Cocktails Not To Pass Over
A new Web site takes a non-traditional approach to the traditional Seder meal.
Courtesy of The Sipping Seder
For most, Passover, which begins at sundown today, is commemorated by imbibing wine—and lots of it. But this year, thanks to The Sipping Seder—a new Web site dedicated to creating non-traditional cocktails inspired by elements of a traditional Seder plate—many may mix it up with mixed drinks instead.
“The concept behind The Sipping Seder was to re-imagine the traditional Passover meal as a cocktail list based on classic inspirations and a bit of modern mixology,” says Rob Corwin, cofounder of the site. He and his partner, Danny Jacobs are based in San Francisco. “The nature of the project is rather irreverent, but we put a lot of serious thought into the cocktail recipes,” he says.
The duo morphed the usual dinner plate into delectable and easy-to-make cocktails; bitter herbs translate into bitter apéritif liqueurs, the charred egg is a frothy egg-based cocktail, and the apples-and-honey dish, known as charoset, is a honey-infused vodka cocktail.
Corwin and Jacobs conjured the idea of the site over honey-based vodka cocktails on a night out while vacationing in Beijing. They brought the vodka home and experimented with it.
“One night we happened to combine it with sweet vermouth and Danny mentioned that it reminded him of charoset, the sweet paste that represents mortar on the Seder plate,” says Corwin. The rest is, well—history.
Over the next two years, Corwin and Jacobs crafted recipes in their spare time without the assistance of professional mixologists, and last month, just in time for Passover, The Sipping Seder Web site launched.
“It was hard not to talk about something that became a real passion and a bit of an obsession for us, but we kept it a secret right up until the end,” Corwin says.
So what’s next on the agenda for the site? While there’s no strategic plan, Corwin says “the reaction has been phenomenal, and it will certainly spur us on to do more. What form that will take is hard to say at this point.” The two are considering looking at other Jewish traditions through a cocktail lens.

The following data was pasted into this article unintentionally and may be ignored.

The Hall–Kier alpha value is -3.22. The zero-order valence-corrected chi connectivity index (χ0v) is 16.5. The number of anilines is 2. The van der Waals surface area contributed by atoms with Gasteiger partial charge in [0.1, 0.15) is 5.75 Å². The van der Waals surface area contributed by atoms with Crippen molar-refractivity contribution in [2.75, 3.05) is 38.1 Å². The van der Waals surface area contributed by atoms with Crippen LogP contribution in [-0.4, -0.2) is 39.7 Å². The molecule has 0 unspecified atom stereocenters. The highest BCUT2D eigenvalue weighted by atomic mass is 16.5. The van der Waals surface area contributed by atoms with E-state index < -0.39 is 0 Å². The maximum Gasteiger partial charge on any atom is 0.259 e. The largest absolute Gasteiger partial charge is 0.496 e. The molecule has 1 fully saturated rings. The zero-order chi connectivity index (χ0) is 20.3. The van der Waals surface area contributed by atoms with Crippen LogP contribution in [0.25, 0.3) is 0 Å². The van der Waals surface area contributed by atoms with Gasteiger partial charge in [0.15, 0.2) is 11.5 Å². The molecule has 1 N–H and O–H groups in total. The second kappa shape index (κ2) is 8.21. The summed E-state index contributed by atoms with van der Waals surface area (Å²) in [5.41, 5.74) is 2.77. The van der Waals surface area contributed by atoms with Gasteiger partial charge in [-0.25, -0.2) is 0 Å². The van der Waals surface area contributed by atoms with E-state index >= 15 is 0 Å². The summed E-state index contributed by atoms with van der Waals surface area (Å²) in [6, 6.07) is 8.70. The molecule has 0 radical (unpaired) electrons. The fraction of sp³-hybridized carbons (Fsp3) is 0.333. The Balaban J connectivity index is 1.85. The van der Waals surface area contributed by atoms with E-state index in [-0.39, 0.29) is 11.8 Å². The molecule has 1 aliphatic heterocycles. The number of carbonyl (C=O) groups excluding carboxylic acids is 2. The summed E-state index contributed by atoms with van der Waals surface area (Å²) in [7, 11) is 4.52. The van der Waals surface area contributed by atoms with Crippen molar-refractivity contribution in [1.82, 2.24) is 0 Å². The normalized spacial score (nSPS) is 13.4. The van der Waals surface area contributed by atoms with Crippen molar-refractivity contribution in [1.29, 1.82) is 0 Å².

In the meantime, Corwin and Jacobs are collaborating with Umberto Gibin, co-owner of Perbacco in San Francisco, to debut their cocktails at the restaurant during Passover. The drinks will be a new feature of the restaurant's annual Italian Seder dinner on April 20, the third night of Passover.
Here are two Seder cocktails that you can’t pass up:
At the Seder table, charoset is usually made with walnuts, honey, apples, cinnamon and red wine ground into a gravelly paste, and is intended to represent the mortar used by Jewish slaves to build the cities and storehouses of ancient Egypt.
Here, the liquid approach plays up the honey element. Adding ½ ounce of Calvados (French apple brandy) is a recommended variation.
1 ounce 42 Below Manuka Honey Vodka
1 ounce Dolin Sweet Vermouth
Combine all ingredients in a mixing glass and stir with ice. Strain into a chilled cocktail glass and dust with freshly grated cinnamon.
Based on the second bitter herb on the Seder plate, often represented by parsley, this is another reminder of the severe life of a slave. Here, the delightfully bitter apéritif Cynar, made with artichokes, stands in.
1 ounce No. 209 Gin
½ ounce Carpano Antica
½ ounce Cynar
¼ ounce fresh lemon juice
Combine all ingredients in a mixing glass. Fill with 2/3 of ice and shake well. Strain through a fine mesh strainer into a chilled cocktail glass. Twist a spiral of orange peel over the cocktail and use as a garnish.